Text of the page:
Thanks wj always in the know. One thing I notice when I order is I get a huge box stuffed with paper as cushioning and an item that could have gone in a much smaller box. Could Amazon address this issue to improve the volume issue?
I think they've all been trying in one way or another to do so (i.e. also Walmart, Target, Macys, etc.). FedEx Ground and UPS imposed, for many shippers, dimensional weight charges precisely because of this. Don't know what Amazon does or does not pay for in their contract, but it behooves everyone to keep the bulk down if possible. Of course, the reality is that if you don't have the perfect-sized box at the individual packer's table where you're loading the package, most likely you just do your best, push it onto the conveyor, and move on to packing the next shipment. Also, some orders just don't lend themselves to fitting perfectly in a particular standard box. Amazon has done a lot ot minimize "wasteful" retail packaging, particularly on things like Amazon Basics batteries, lightbulbs, etc. I notice that certain items from many of the major retailers, particularly clothing, no longer come in a box but rather in a Tyvek or similar envelope.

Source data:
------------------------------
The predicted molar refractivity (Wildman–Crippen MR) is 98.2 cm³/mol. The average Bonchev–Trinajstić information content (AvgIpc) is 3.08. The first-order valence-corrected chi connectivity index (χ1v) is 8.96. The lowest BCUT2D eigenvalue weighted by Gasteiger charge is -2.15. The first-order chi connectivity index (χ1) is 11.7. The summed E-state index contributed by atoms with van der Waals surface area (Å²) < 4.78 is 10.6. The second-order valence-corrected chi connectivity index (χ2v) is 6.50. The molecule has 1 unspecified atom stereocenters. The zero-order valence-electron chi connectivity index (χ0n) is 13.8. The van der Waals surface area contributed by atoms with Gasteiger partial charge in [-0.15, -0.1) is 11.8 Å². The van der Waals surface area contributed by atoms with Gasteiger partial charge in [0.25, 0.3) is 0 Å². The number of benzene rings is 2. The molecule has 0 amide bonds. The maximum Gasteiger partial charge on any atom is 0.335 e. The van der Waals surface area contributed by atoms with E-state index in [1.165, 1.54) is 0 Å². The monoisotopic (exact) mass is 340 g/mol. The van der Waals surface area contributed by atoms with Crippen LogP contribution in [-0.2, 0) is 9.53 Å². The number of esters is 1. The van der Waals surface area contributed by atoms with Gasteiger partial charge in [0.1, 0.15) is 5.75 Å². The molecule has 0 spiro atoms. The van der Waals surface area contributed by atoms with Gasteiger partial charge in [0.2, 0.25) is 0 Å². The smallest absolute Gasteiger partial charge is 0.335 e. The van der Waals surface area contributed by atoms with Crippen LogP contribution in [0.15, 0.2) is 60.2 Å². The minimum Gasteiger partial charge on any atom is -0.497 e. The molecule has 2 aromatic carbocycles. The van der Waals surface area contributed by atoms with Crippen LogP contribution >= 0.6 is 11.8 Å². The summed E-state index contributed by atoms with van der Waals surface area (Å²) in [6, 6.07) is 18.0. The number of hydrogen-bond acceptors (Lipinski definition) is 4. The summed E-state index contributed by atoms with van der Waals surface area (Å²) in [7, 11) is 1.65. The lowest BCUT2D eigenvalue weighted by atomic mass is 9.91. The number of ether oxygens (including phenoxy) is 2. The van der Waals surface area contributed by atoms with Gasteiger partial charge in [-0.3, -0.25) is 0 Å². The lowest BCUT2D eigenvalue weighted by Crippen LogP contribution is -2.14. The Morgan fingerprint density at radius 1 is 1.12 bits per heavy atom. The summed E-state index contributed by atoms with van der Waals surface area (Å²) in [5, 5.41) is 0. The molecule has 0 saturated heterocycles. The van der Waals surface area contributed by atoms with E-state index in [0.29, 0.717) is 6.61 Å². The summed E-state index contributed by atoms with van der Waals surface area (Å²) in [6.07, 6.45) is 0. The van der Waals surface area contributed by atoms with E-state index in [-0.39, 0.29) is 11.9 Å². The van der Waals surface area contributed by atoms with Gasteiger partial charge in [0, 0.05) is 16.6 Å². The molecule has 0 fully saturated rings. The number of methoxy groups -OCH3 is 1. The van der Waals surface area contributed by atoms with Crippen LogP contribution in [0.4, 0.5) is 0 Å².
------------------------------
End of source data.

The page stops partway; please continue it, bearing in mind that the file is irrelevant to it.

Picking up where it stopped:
But this doesn't always work. On the flip side of this, when my car's alternator quit about 18 months ago, I ordered a brand-new Bosch one from Amazon; they had just introduced a big Amazon sold-and-shipped Bosch parts presence that they now seem to have dropped. The price was stupidly-reasonable -- like $50 less than a refurbished one from the best low-priced car parts suppliers like PartsGeek or RockAuto. Unreal, fabulous. Shipped it right to the shop my car was in, arrived the next morning by UPS. However
, they had just slapped a label on the kind of Bosch retail box that sits on the shelf at the Auto Supply place and dropped it on the loading dock. So the alternator beat the crap out of the box, shifting around inside it, and broke the connector off the alternator, so it was worthless and uninstallable. Amazon took it back, of course, but what a waste. I then had to buy a refurb one for $100 more than the new Amazon one so I could have the car back. Grrrrrr...completely irresponsible. To prevent further damage, I actually packed it properly
to ship back to them. So, maybe to save packaging, they murdered a $250+ auto part that was in no way gonna survive the journey...